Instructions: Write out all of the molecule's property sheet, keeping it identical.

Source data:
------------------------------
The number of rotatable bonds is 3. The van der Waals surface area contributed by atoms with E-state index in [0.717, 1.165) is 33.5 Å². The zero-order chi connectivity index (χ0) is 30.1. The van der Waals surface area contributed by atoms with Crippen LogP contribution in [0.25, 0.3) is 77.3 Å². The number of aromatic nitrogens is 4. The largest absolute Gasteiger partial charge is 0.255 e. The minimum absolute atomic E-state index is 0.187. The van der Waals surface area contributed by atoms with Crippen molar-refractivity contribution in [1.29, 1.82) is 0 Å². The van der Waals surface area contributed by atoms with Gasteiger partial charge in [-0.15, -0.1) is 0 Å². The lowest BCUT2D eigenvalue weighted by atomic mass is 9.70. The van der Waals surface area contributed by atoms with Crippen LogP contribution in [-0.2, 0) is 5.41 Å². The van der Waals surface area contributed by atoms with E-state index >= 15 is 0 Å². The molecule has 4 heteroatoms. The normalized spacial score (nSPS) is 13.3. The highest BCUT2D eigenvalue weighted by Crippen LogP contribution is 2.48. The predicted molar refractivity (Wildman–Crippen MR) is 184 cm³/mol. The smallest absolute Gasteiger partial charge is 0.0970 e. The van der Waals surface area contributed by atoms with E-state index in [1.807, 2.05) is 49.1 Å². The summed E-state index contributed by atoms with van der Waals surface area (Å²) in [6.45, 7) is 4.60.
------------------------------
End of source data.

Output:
The number of rotatable bonds is 3. The van der Waals surface area contributed by atoms with E-state index in [0.717, 1.165) is 33.5 Å². The zero-order chi connectivity index (χ0) is 30.1. The van der Waals surface area contributed by atoms with Crippen LogP contribution in [0.25, 0.3) is 77.3 Å². The number of aromatic nitrogens is 4. The largest absolute Gasteiger partial charge is 0.255 e. The minimum absolute atomic E-state index is 0.187. The van der Waals surface area contributed by atoms with Crippen molar-refractivity contribution in [1.29, 1.82) is 0 Å². The van der Waals surface area contributed by atoms with Gasteiger partial charge in [-0.15, -0.1) is 0 Å². The lowest BCUT2D eigenvalue weighted by atomic mass is 9.70. The van der Waals surface area contributed by atoms with Crippen LogP contribution in [-0.2, 0) is 5.41 Å². The van der Waals surface area contributed by atoms with E-state index >= 15 is 0 Å². The molecule has 4 heteroatoms. The normalized spacial score (nSPS) is 13.3. The highest BCUT2D eigenvalue weighted by Crippen LogP contribution is 2.48. The predicted molar refractivity (Wildman–Crippen MR) is 184 cm³/mol. The smallest absolute Gasteiger partial charge is 0.0970 e. The van der Waals surface area contributed by atoms with E-state index in [1.807, 2.05) is 49.1 Å². The summed E-state index contributed by atoms with van der Waals surface area (Å²) in [6.45, 7) is 4.60.